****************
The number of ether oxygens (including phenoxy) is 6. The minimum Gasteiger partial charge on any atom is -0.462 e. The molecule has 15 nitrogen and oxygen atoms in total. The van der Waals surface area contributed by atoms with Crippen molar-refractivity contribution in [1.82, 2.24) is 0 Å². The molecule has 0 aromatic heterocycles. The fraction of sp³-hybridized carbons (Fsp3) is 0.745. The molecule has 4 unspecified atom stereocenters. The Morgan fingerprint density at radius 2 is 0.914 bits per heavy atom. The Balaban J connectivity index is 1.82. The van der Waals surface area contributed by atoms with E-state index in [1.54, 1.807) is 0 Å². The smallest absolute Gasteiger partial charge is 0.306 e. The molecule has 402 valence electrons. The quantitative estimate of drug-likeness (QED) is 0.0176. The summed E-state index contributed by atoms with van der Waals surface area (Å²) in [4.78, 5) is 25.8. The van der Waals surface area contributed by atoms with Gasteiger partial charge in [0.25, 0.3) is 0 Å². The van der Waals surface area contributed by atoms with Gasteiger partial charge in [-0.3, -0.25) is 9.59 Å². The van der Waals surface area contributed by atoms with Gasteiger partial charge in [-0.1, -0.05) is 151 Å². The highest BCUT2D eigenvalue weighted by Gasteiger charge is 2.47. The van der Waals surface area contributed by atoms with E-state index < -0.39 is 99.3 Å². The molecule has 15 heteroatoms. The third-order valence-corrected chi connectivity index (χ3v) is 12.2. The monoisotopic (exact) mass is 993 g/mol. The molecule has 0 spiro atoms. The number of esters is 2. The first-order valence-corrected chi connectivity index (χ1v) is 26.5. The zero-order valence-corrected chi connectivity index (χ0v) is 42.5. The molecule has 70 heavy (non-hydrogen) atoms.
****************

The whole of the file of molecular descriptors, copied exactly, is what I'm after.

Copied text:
The number of ether oxygens (including phenoxy) is 6. The minimum Gasteiger partial charge on any atom is -0.462 e. The molecule has 15 nitrogen and oxygen atoms in total. The van der Waals surface area contributed by atoms with Crippen molar-refractivity contribution in [1.82, 2.24) is 0 Å². The molecule has 0 aromatic heterocycles. The fraction of sp³-hybridized carbons (Fsp3) is 0.745. The molecule has 4 unspecified atom stereocenters. The Morgan fingerprint density at radius 2 is 0.914 bits per heavy atom. The Balaban J connectivity index is 1.82. The van der Waals surface area contributed by atoms with E-state index in [1.54, 1.807) is 0 Å². The smallest absolute Gasteiger partial charge is 0.306 e. The molecule has 402 valence electrons. The quantitative estimate of drug-likeness (QED) is 0.0176. The summed E-state index contributed by atoms with van der Waals surface area (Å²) in [4.78, 5) is 25.8. The van der Waals surface area contributed by atoms with Gasteiger partial charge in [0.25, 0.3) is 0 Å². The van der Waals surface area contributed by atoms with Gasteiger partial charge in [-0.3, -0.25) is 9.59 Å². The van der Waals surface area contributed by atoms with Gasteiger partial charge in [-0.1, -0.05) is 151 Å². The highest BCUT2D eigenvalue weighted by Gasteiger charge is 2.47. The van der Waals surface area contributed by atoms with E-state index < -0.39 is 99.3 Å². The molecule has 15 heteroatoms. The third-order valence-corrected chi connectivity index (χ3v) is 12.2. The monoisotopic (exact) mass is 993 g/mol. The molecule has 0 spiro atoms. The number of esters is 2. The first-order valence-corrected chi connectivity index (χ1v) is 26.5. The zero-order valence-corrected chi connectivity index (χ0v) is 42.5. The molecule has 70 heavy (non-hydrogen) atoms.